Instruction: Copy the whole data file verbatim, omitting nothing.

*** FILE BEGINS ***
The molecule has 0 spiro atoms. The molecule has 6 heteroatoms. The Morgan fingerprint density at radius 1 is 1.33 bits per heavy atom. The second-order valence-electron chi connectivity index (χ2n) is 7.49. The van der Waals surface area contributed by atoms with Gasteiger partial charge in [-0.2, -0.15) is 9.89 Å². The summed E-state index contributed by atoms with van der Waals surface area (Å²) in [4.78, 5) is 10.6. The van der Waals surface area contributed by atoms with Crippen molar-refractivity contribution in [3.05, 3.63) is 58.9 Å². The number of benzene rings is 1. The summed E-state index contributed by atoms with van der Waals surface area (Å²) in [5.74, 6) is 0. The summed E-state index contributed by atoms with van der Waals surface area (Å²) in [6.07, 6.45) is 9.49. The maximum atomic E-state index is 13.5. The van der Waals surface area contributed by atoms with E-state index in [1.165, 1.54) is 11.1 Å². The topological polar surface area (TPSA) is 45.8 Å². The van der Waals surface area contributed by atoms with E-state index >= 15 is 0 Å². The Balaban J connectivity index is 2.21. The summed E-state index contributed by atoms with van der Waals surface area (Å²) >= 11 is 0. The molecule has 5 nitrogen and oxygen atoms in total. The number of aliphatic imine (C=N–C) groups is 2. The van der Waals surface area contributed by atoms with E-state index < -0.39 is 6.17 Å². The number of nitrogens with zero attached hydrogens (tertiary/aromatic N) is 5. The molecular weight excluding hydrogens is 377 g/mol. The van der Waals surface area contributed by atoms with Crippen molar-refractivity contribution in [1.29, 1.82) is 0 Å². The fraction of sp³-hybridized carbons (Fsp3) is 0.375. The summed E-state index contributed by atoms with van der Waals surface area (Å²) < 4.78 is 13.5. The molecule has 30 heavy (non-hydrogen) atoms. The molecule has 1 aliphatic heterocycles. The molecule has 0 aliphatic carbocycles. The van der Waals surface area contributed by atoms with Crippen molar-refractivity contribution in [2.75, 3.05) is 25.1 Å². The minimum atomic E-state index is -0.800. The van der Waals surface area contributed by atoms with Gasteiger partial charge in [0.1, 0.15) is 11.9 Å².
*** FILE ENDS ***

The molecule has 0 spiro atoms. The molecule has 6 heteroatoms. The Morgan fingerprint density at radius 1 is 1.33 bits per heavy atom. The second-order valence-electron chi connectivity index (χ2n) is 7.49. The van der Waals surface area contributed by atoms with Gasteiger partial charge in [-0.2, -0.15) is 9.89 Å². The summed E-state index contributed by atoms with van der Waals surface area (Å²) in [4.78, 5) is 10.6. The van der Waals surface area contributed by atoms with Crippen molar-refractivity contribution in [3.05, 3.63) is 58.9 Å². The number of benzene rings is 1. The summed E-state index contributed by atoms with van der Waals surface area (Å²) in [5.74, 6) is 0. The summed E-state index contributed by atoms with van der Waals surface area (Å²) in [6.07, 6.45) is 9.49. The maximum atomic E-state index is 13.5. The van der Waals surface area contributed by atoms with E-state index in [1.165, 1.54) is 11.1 Å². The topological polar surface area (TPSA) is 45.8 Å². The van der Waals surface area contributed by atoms with E-state index >= 15 is 0 Å². The Balaban J connectivity index is 2.21. The summed E-state index contributed by atoms with van der Waals surface area (Å²) >= 11 is 0. The molecule has 5 nitrogen and oxygen atoms in total. The number of aliphatic imine (C=N–C) groups is 2. The van der Waals surface area contributed by atoms with E-state index < -0.39 is 6.17 Å². The number of nitrogens with zero attached hydrogens (tertiary/aromatic N) is 5. The molecular weight excluding hydrogens is 377 g/mol. The van der Waals surface area contributed by atoms with Crippen molar-refractivity contribution in [1.29, 1.82) is 0 Å². The fraction of sp³-hybridized carbons (Fsp3) is 0.375. The summed E-state index contributed by atoms with van der Waals surface area (Å²) < 4.78 is 13.5. The molecule has 30 heavy (non-hydrogen) atoms. The molecule has 1 aliphatic heterocycles. The molecule has 0 aliphatic carbocycles. The van der Waals surface area contributed by atoms with Crippen molar-refractivity contribution in [2.75, 3.05) is 25.1 Å². The minimum atomic E-state index is -0.800. The van der Waals surface area contributed by atoms with Gasteiger partial charge in [0.1, 0.15) is 11.9 Å².